Beyond the looking glass: recent advances in understanding the impact of environmental exposures on neuropsychiatric disease

Hollander, Jonathan A., Cory-Slechta, Deborah A., Jacka, Felice N., Szabo, Steven T., Guilarte, Tomás R., Bilbo, Staci D., Mattingly, Carolyn J., Moy, Sheryl S., Haroon, Ebrahim, Hornig, Mady, Levin, Edward D., Pletnikov, Mikhail V., Zehr, Julia L., McAllister, Kimberly A., Dzierlenga, Anika L., Garton, Amanda E., Lawler, Cindy P., and Ladd-Acosta, Christine (2020) Beyond the looking glass: recent advances in understanding the impact of environmental exposures on neuropsychiatric disease. Neuropsychopharmacology, 45 (7). pp. 1086-1096.

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The etiologic pathways leading to neuropsychiatric diseases remain poorly defined. As genomic technologies have advanced over the past several decades, considerable progress has been made linking neuropsychiatric disorders to genetic underpinnings. Interest and consideration of nongenetic risk factors (e.g., lead exposure and schizophrenia) have, in contrast, lagged behind heritable frameworks of explanation. Thus, the association of neuropsychiatric illness to environmental chemical exposure, and their potential interactions with genetic susceptibility, are largely unexplored. In this review, we describe emerging approaches for considering the impact of chemical risk factors acting alone and in concert with genetic risk, and point to the potential role of epigenetics in mediating exposure effects on transcription of genes implicated in mental disorders. We highlight recent examples of research in nongenetic risk factors in psychiatric disorders that point to potential shared biological mechanisms—synaptic dysfunction, immune alterations, and gut–brain interactions. We outline new tools and resources that can be harnessed for the study of environmental factors in psychiatric disorders. These tools, combined with emerging experimental evidence, suggest that there is a need to broadly incorporate environmental exposures in psychiatric research, with the ultimate goal of identifying modifiable risk factors and informing new treatment strategies for neuropsychiatric disease.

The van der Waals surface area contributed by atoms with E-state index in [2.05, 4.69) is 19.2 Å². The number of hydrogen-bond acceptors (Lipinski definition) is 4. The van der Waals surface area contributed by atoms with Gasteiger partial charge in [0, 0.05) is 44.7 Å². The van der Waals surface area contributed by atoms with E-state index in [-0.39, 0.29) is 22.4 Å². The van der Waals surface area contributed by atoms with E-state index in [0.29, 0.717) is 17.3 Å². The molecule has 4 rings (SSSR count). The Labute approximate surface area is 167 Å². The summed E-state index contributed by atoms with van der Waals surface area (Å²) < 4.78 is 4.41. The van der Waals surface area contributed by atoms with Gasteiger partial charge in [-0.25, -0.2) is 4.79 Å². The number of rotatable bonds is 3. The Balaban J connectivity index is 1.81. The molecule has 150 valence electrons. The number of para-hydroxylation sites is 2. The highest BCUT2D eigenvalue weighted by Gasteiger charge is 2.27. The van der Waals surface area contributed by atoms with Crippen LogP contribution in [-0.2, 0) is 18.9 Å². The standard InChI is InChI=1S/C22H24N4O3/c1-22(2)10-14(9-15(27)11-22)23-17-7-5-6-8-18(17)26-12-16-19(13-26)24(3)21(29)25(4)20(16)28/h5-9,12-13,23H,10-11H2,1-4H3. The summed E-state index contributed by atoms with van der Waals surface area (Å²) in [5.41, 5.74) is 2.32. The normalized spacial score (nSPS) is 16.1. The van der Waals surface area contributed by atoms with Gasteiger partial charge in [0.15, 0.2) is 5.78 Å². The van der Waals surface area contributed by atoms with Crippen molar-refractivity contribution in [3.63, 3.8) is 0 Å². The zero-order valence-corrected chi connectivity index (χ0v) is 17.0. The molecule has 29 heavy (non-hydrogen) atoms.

Item ID: 67195
Item Type: Article (Research - C1)
ISSN: 1470-634X
Copyright Information: © 2020, This is a U.S. government work and not under copyright protection in the U.S.; foreign copyright protection may apply. This article is published with open access. Open Access This article is licensed under a Creative Commons Attribution 4.0 International License, which permits use, sharing, adaptation, distribution and reproduction in any medium or format, as long as you give appropriate credit to the original author(s) and the source, provide a link to the Creative Commons license, and indicate if changes were made. The images or other third party material in this article are included in the article’s Creative Commons license, unless indicated otherwise in a credit line to the material. If material is not included in the article’s Creative Commons license and your intended use is not permitted by statutory regulation or exceeds the permitted use, you will need to obtain permission directly from the copyright holder. To view a copy of this license, visit
Funders: National Institute of Health (NIH), National Institute of Environmental Health Sciences (NIEHS), National Institute of Mental Health (NIMH), U.S. Department of Veterans Affairs (US DVA)
Projects and Grants: NIH grant R01ES014065, NIH grant P30ES025128, NIH grant R01ES06189, NIH grant R01HD090051, NIH grant U54HD079124, US DVA grant IK2CX001397
Date Deposited: 12 May 2021 01:50
FoR Codes: 32 BIOMEDICAL AND CLINICAL SCIENCES > 3202 Clinical sciences > 320221 Psychiatry (incl. psychotherapy) @ 100%
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